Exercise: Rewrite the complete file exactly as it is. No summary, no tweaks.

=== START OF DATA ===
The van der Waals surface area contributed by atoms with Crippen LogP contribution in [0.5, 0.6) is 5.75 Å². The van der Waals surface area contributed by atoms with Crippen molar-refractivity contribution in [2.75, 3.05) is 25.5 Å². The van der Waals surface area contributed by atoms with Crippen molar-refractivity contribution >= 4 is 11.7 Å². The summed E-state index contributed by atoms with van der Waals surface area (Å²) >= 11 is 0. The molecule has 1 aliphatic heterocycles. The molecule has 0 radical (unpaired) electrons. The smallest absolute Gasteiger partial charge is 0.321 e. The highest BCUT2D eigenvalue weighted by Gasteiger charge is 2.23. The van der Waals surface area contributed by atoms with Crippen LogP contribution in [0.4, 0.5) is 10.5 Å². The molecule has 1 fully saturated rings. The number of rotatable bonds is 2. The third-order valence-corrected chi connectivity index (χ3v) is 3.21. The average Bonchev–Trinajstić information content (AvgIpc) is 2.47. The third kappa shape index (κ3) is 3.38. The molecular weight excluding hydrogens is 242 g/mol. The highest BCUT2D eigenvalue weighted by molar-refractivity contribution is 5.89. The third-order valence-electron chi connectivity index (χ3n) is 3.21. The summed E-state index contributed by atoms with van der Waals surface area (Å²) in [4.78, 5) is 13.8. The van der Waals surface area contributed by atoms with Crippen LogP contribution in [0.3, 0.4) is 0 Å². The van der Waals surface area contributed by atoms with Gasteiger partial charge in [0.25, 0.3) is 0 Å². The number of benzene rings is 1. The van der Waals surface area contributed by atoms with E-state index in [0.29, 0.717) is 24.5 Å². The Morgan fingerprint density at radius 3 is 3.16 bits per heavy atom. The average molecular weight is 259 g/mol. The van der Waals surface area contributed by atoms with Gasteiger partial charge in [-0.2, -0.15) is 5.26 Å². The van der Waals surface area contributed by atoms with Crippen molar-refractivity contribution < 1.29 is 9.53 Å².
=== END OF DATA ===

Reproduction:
The van der Waals surface area contributed by atoms with Crippen LogP contribution in [0.5, 0.6) is 5.75 Å². The van der Waals surface area contributed by atoms with Crippen molar-refractivity contribution in [2.75, 3.05) is 25.5 Å². The van der Waals surface area contributed by atoms with Crippen molar-refractivity contribution >= 4 is 11.7 Å². The summed E-state index contributed by atoms with van der Waals surface area (Å²) >= 11 is 0. The molecule has 1 aliphatic heterocycles. The molecule has 0 radical (unpaired) electrons. The smallest absolute Gasteiger partial charge is 0.321 e. The highest BCUT2D eigenvalue weighted by Gasteiger charge is 2.23. The van der Waals surface area contributed by atoms with Crippen LogP contribution in [0.4, 0.5) is 10.5 Å². The molecule has 1 fully saturated rings. The number of rotatable bonds is 2. The third-order valence-corrected chi connectivity index (χ3v) is 3.21. The average Bonchev–Trinajstić information content (AvgIpc) is 2.47. The third kappa shape index (κ3) is 3.38. The molecular weight excluding hydrogens is 242 g/mol. The highest BCUT2D eigenvalue weighted by molar-refractivity contribution is 5.89. The third-order valence-electron chi connectivity index (χ3n) is 3.21. The summed E-state index contributed by atoms with van der Waals surface area (Å²) in [4.78, 5) is 13.8. The van der Waals surface area contributed by atoms with Crippen LogP contribution in [0.3, 0.4) is 0 Å². The van der Waals surface area contributed by atoms with Gasteiger partial charge in [0.25, 0.3) is 0 Å². The number of benzene rings is 1. The van der Waals surface area contributed by atoms with E-state index in [0.29, 0.717) is 24.5 Å². The Morgan fingerprint density at radius 3 is 3.16 bits per heavy atom. The average molecular weight is 259 g/mol. The van der Waals surface area contributed by atoms with Gasteiger partial charge in [-0.2, -0.15) is 5.26 Å². The van der Waals surface area contributed by atoms with Crippen molar-refractivity contribution < 1.29 is 9.53 Å².